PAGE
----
Until the “Quiet Revolution” in the 1960s, education was not a right in Québec. Women had a right to vote federally in 1918, but it wasn’t until 1940 that they could vote in their own provincial elections. They didn’t have a right to own property, and often passed from being a possession of their father, to a possession of their husband. Their husbands had their “rights” and birth control wasn’t allowed by the Catholic Church. It wasn’t uncommon for women to have grandchildren older than their youngest children. Options were limited, and most women fell into the same pattern that their own mothers and grandmothers before them had done. These are facts, and they help to put into context the anger, and the hopelessness that many of the women portrayed in Les Belles-Soeurs may have felt.
Like people protesting Adventures of Huckleberry Finn by Mark Twain for its use of the “n-word”, we can choose to ignore what makes us uncomfortable about our history.
We can pretend that no one used that sort of language, or lived that sort of life. We can pretend that women like these characters didn’t exist at all.
But if we refuse to acknowledge the past, how can we see the progress we’ve made (or where we still need to improve)?
The women in this play, despite their faults, are not monsters. They were strong, and fighting their way through lives that were often full of drudgery and pain. They are a product of their time, and they don’t deserve to be forgotten or censored. They deserve our empathy, and our respect.
For our own sakes, and for those who come after us, we need to remember them as they really were – “F-bombs” and all.Read More
When Julie Crawford leaves Fort Wayne, Indiana for Hollywood, she never imagines she’ll cross paths with Carole Lombard, the dazzling actress from Julie’s provincial Midwestern hometown. Although the young woman has dreams of becoming a screenwriter, the only job Julie’s able to find is one in the studio publicity office of the notoriously demanding producer David O. Selznick —who is busy burning through directors, writers and money as he begins filming Gone with the Wind.
Although tensions run high on the set, Julie finds she can step onto the back lot, take in the smell of smoky gunpowder and the soft rustle of hoop skirts, and feel the magical world of Gone with the Wind come to life. Julie’s access to real-life magic comes when Carole Lombard hires her as an assistant and invites her into the glamorous world Carole shares with Clark Gable—who is about to move into movie history as the dashing Rhett Butler.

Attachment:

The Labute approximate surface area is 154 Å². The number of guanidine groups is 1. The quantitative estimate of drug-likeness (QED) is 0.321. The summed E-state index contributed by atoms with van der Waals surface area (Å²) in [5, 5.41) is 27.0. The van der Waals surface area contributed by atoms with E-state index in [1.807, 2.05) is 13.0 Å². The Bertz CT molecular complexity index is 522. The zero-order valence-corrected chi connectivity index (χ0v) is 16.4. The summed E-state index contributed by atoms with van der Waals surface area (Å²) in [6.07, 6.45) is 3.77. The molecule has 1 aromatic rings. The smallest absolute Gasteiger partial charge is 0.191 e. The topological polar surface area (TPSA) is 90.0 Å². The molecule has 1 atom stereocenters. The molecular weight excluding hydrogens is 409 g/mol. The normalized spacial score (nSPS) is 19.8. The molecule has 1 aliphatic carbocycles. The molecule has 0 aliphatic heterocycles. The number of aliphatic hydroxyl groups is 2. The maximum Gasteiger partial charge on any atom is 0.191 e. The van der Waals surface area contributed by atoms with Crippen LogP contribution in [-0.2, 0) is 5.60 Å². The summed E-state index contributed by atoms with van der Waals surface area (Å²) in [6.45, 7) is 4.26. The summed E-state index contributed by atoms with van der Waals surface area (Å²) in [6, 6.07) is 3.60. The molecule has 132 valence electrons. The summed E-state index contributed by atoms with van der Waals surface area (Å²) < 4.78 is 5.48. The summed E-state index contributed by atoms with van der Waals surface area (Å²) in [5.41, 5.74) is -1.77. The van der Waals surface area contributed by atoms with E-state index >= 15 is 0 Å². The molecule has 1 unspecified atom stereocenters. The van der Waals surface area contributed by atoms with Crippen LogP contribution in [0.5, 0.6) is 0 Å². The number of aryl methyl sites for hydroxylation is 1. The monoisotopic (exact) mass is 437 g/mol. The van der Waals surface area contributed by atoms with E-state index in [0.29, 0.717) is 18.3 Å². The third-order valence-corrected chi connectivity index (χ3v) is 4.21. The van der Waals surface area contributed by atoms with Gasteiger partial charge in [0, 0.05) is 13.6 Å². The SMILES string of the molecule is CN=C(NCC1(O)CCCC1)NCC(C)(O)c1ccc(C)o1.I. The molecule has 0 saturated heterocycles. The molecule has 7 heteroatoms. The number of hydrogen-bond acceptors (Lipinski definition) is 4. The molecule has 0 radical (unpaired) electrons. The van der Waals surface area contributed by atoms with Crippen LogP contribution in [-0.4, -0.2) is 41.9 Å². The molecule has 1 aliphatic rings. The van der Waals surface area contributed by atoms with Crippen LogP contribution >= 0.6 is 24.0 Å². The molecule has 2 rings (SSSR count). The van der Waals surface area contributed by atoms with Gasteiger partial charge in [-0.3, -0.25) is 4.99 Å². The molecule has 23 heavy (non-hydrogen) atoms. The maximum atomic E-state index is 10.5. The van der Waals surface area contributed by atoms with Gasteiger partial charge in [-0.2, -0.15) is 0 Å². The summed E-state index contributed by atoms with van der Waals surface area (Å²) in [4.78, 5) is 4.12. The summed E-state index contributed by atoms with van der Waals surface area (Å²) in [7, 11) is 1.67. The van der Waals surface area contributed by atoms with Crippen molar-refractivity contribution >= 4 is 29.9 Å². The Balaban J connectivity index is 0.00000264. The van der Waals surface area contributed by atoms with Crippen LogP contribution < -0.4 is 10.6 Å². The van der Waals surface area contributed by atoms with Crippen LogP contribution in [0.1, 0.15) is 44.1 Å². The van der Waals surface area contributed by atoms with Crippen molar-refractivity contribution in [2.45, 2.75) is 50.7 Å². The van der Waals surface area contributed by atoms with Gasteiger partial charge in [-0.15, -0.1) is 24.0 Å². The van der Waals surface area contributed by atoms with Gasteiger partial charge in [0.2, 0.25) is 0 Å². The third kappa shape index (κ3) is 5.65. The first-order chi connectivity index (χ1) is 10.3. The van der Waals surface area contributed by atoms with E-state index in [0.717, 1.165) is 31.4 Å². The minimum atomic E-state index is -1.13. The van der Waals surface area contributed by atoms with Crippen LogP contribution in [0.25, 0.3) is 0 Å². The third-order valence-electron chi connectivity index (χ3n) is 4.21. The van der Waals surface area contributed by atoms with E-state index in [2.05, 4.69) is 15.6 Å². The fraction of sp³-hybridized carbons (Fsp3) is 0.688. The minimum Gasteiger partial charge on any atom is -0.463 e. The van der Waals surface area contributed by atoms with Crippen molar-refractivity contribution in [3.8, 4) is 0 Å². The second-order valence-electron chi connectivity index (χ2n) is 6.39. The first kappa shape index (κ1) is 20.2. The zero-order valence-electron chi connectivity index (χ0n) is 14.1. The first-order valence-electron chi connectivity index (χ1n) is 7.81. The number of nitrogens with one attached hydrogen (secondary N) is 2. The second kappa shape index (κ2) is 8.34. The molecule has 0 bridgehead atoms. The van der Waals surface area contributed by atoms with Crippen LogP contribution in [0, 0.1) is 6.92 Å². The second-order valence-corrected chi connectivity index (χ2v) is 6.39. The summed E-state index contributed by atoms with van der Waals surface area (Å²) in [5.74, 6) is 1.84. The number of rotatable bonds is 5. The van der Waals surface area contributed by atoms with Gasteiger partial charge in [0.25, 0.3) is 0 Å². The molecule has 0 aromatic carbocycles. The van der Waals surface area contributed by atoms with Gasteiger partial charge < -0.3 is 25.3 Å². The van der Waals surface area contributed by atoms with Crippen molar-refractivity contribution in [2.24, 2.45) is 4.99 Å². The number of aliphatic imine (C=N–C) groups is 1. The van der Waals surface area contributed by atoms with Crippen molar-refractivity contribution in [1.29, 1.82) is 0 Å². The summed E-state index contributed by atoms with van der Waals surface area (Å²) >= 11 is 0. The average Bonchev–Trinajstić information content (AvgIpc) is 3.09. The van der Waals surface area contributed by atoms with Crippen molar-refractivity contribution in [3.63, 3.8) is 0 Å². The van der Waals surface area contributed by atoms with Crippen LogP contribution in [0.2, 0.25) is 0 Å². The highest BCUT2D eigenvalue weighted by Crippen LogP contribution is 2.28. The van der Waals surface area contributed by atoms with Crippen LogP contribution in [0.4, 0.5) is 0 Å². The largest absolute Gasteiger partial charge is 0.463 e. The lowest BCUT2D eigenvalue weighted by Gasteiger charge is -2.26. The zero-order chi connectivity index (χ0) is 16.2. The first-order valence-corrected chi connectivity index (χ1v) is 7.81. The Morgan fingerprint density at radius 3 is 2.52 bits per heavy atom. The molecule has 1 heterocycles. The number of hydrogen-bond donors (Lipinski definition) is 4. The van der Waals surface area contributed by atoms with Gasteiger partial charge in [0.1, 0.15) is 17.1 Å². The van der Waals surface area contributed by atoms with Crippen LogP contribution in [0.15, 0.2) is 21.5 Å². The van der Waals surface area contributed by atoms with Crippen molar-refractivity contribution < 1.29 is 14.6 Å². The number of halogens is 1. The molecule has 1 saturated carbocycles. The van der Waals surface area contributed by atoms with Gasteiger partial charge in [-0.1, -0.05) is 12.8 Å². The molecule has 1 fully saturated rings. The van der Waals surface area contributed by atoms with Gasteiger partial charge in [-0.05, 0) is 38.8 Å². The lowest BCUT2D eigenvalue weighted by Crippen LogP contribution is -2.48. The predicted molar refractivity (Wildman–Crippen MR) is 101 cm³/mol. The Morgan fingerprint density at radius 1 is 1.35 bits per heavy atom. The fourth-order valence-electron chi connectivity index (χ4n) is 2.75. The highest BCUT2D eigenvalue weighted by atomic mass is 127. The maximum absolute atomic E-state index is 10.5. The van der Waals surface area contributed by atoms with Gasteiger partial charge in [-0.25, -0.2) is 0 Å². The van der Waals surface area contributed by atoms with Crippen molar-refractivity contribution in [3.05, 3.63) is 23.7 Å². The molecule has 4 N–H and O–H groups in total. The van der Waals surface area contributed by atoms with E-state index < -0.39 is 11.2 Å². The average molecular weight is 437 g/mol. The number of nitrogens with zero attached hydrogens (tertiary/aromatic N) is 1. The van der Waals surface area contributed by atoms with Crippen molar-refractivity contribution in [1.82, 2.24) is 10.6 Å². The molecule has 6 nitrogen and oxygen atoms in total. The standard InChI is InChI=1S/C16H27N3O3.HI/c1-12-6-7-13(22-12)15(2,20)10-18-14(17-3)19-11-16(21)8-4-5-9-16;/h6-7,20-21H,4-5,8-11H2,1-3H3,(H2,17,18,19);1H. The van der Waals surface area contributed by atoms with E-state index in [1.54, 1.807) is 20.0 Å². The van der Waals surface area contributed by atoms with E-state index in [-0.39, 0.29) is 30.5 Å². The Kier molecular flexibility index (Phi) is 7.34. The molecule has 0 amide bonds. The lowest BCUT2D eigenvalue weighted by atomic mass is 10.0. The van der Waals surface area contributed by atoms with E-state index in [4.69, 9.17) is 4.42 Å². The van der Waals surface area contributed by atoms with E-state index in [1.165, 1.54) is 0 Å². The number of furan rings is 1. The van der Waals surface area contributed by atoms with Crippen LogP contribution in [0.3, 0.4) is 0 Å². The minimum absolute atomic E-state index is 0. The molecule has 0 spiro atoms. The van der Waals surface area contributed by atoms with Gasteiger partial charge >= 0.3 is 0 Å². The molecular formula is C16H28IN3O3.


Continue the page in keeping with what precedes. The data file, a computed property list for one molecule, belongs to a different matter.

Carole Lombard, happily profane and uninhibited, makes no secret of her relationship with Gable, which poses something of a problem for the studio as Gable is technically still married—and the last thing the film needs is more negative publicity. Julie is there to fend off the overly curious reporters, hoping to prevent details about the affair from slipping out. But she can barely keep up with her blonde employer, let alone control what comes out of Carole’s mouth, and–as their friendship grows – soon finds she doesn’t want to. Carole, both wise and funny, becomes Julie’s model for breaking free of the past.
In the ever-widening scope of this story, Julie is given a front-row seat to not one but two of the greatest love affairs of all time: the undeniable on-screen chemistry between Scarlett and Rhett, and off screen, the deepening love between Carole and Clark. Yet beneath the shiny façade, things in Hollywood are never quite what they seem, and Julie must learn to balance career aspirations and her own budding romance with outsized personalities and the overheated drama on set.
I’m a sucker for a good Hollywood story, and if it’s old Hollywood, you’ve got my immediate attention. Old Hollywood set during the filming of Gone with the Wind with Clarke Gable and Carole Lombard in supporting roles? The author would have really had to have screwed this up in order for me to not love it.
And she hasn’t. I loved just about everything about this book: I loved the details about the GWTW filming; I loved the (fictional) look into the real lives of the storied Gable and Lombard; I loved the look into “the writers’ room” and the way movies were (and probably still are) developed and written. The character of Julie sometimes seemed bland in comparison to the force of nature that was Lombard, but was still engaging enough to hold my interest. Once you added in Julie’s complex love story, and the impact of world events at the time on it, the story could have stood on its own without the GWTW backdrop. In fact, I almost wish that this had been split into two different books.
But overall, I loved this book, and I think anyone with an interest in Gone with the Wind, Gable and Lombard, or 30s history will enjoy it, too.
My rating: 4.5/5 starsRead More
There are days when I get frustrated over the stupid things that people do: the messes that fully grown adults can leave in their wake at the office; the person who insists on tailgating on the highway even when there’s no place for the person in front of them to go; the people who get upset over coffee cups. Earlier today I actually found myself thinking of posting on Facebook: I may be forced to suffer fools on a regular basis, but I will never do it gladly.